Greetings. It goes without saying, a decision to fire a performer in whom significant resources have been expended is a decision seldom taken. Such logic notwithstanding, that’s precisely the course of action taken by WWE in the last couple of days, unceremoniously axing Ken ?Mr. Kennedy? Anderson a mere five days after his hyped-up return to action on Monday Night Raw. It should be noted that Kennedy, wrestling in his first televised contest in many months, appeared to suffer an injury to his wrist. The initial reports were that the injury constituted nothing serious, and Kennedy’s stop/start career in WWE would be free to resume.
Undoubtedly Ken Kennedy’s WWE tenure has been besieged, primarily by injuries but also lashings of bad luck and more than a few instances of gross stupidity. Alongside the likes of Finlay, John Cena and the contemptible Chavo Guerrero, Kennedy was guilty of numerous misinformed, inappropriate and otherwise offensive public outbursts (pertaining to steroid usage and the WWE Wellness Policy) in the midst of the Benoit Tragedy.
Mr. Kennedy’s assertions about the accuracy of the WWE testing policy and his own denials of steroid usage, consistently delivered with an aggressive and indignant tenor, were key examples of the WWE policy of rampaging paranoia and denial and in the wake of the Signature Pharmacy scandal, rendered entirely moot. This petrified and idiotic closing of the ranks was one of the key reasons Congress finally summoned the key players in wrestling to the halls of power to at least enquire as to why the implemented drug testing policies were at best grossly ineffectual, and why wrestling has the highest mortality rate of any sporting endeavour known to man.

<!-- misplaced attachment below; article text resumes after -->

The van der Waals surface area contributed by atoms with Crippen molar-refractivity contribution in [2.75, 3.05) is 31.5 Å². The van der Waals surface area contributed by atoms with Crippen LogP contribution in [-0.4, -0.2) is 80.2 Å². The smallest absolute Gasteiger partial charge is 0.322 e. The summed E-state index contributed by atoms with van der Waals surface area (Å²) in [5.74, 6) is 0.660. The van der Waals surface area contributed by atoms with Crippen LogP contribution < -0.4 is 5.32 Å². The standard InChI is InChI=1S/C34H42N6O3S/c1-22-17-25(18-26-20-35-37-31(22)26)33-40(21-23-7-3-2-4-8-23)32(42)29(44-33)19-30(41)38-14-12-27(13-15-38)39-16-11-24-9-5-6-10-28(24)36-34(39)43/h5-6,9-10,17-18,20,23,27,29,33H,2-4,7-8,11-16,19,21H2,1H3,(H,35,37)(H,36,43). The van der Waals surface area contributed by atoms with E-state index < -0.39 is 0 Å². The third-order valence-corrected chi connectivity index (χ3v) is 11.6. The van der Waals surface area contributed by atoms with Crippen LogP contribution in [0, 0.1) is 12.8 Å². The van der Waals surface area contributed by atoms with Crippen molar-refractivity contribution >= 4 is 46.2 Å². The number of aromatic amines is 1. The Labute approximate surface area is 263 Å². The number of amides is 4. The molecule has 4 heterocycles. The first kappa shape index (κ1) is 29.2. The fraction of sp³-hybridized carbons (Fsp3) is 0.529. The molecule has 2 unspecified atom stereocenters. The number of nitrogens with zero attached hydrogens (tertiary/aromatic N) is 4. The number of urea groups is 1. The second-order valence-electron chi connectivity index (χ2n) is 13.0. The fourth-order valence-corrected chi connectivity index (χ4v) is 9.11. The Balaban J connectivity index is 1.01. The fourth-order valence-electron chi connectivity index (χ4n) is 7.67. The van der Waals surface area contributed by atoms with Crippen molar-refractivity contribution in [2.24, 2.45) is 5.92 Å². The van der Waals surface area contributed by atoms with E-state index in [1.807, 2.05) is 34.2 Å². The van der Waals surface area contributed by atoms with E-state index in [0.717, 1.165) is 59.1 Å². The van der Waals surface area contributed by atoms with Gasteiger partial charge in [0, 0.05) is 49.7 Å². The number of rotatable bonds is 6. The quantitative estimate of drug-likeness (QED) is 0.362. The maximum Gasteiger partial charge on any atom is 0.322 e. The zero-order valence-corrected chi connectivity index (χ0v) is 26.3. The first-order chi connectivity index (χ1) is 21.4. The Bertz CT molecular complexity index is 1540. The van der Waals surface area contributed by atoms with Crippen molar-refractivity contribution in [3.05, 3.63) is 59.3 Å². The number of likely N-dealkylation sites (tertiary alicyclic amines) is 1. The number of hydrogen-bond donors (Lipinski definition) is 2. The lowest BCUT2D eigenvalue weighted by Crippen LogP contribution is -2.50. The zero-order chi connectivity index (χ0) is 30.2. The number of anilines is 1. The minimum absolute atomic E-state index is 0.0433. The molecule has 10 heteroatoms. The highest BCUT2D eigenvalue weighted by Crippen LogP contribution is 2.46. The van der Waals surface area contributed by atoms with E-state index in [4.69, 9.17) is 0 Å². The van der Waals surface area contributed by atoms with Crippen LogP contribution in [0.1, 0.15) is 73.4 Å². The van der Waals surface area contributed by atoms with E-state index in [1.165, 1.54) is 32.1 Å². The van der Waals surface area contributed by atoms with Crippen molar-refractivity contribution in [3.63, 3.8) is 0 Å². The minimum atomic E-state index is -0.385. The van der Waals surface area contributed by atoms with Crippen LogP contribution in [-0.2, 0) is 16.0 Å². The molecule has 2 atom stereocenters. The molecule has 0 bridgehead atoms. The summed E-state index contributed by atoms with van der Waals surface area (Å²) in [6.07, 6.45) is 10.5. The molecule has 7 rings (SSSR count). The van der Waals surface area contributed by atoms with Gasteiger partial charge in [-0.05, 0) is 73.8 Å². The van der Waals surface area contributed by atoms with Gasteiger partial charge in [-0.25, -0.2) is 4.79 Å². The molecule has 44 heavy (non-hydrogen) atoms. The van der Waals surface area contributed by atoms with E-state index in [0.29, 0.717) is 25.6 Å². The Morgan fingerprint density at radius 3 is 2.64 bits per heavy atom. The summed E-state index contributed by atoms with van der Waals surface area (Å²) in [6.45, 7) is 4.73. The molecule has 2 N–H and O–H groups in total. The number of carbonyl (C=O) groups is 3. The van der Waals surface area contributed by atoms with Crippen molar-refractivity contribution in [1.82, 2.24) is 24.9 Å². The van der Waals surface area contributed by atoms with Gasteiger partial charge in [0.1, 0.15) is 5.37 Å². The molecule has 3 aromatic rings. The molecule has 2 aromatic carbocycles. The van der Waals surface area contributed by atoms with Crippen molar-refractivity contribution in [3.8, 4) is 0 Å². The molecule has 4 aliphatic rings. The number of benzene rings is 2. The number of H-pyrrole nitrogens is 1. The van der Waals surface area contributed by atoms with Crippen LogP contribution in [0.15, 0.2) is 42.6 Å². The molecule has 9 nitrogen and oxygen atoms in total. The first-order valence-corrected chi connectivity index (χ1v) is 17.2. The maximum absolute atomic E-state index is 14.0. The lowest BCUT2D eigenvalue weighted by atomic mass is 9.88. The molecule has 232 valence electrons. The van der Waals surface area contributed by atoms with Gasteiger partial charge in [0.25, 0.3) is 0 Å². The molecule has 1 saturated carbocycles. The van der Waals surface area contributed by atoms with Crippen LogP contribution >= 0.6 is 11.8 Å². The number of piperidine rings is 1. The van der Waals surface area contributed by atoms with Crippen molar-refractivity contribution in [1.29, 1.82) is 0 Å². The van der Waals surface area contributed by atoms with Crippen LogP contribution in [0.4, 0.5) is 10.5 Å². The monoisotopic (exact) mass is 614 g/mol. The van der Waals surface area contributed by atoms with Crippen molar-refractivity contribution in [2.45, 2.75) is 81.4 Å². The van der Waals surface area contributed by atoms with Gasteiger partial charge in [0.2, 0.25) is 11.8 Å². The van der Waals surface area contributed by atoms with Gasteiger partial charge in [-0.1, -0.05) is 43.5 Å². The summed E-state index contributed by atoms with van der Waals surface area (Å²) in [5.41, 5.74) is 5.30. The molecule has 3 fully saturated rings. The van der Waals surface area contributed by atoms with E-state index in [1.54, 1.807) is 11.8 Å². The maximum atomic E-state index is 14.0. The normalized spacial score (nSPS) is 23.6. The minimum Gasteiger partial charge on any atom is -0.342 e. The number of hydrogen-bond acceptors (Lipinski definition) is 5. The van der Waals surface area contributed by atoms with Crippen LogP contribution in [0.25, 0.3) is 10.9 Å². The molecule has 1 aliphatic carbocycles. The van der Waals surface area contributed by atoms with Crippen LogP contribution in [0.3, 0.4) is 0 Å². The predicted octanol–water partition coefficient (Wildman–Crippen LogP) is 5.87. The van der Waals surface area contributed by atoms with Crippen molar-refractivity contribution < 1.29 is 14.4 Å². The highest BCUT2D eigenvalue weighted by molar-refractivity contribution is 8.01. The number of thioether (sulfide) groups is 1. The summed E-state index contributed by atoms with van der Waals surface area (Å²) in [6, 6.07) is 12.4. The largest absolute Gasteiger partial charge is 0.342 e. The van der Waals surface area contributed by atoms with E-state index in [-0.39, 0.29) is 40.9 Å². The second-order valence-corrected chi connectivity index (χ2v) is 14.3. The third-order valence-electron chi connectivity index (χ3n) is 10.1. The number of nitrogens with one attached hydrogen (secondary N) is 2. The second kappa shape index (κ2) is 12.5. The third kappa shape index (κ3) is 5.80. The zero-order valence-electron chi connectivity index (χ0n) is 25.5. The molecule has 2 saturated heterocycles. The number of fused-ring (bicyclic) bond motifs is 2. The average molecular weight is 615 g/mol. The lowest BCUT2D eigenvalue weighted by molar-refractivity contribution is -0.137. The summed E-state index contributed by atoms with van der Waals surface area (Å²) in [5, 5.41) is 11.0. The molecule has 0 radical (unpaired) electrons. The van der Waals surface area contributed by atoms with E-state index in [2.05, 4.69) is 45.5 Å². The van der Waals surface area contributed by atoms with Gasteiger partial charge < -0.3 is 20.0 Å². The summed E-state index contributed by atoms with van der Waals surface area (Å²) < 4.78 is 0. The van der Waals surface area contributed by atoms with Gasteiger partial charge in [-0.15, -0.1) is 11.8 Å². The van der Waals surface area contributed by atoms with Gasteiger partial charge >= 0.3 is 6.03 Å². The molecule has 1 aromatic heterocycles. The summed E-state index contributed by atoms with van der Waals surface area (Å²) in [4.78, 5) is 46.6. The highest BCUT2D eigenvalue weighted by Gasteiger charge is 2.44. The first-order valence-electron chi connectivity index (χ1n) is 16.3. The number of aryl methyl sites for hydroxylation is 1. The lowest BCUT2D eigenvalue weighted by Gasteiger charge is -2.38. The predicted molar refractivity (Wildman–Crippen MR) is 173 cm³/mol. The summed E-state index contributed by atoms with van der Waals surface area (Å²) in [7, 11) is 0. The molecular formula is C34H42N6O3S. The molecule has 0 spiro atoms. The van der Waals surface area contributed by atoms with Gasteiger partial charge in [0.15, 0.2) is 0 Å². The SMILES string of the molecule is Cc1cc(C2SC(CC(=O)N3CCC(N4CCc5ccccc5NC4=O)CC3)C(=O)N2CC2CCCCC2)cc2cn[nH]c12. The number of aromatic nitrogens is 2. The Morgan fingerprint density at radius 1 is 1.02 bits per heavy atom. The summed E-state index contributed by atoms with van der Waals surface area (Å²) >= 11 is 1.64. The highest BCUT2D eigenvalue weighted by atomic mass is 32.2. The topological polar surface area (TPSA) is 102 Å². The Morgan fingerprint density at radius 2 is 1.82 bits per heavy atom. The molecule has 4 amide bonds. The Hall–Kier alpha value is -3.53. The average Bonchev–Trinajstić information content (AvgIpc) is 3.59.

In Vince McMahon’s eyes, loyalty to the company is of much greater importance than any truth found in everyday life. Kenny Boy may have slaughtered his own credibility and displayed all the integrity of Bob Dole in the process, but he did prove himself a loyalist to McMahon dogma and to the company, which did his chances of upward progression no harm whatsoever.
I have never been convinced that Kennedy is a true Ring General. His style is your typical, mundane WWE-style built around punching and kicking, stalling and a finisher. Kennedy has been a part of memorable matches by association (Money in the Bank, feuding with the Undertaker) but never produced a match of worth on his own merit. What separated Ken from the pack was his character. His amusing spoof of the old school ring announcers, (?Kennedy!? dramatic pause? ?Kennedy!?) stellar promos (which would improve considerably with a little improv) and undeniable charisma forged a connection with the audience that resulted in Ken, initially as a heel before embracing the clamour for an attitude adjustment, achieving the most important element on the road to stardom: He got over. The fans cared about what he had to say, even if they were generally nonplussed by what he did in a wrestling ring.
The WWE is not in the habit of expending one of their precious movie vehicles on deadweight. The useless film division of WWE serves a dual purpose, perpetuating Vince McMahon’s personal delusion of relevance beyond wrestling and serving as grandstand promotion for the chosen man of the moment. That WWE saw fit to waste millions endorsing and distributing a project featuring Ken Kennedy seemingly indicated they had plans far beyond simple pay-per-view filler time feuds.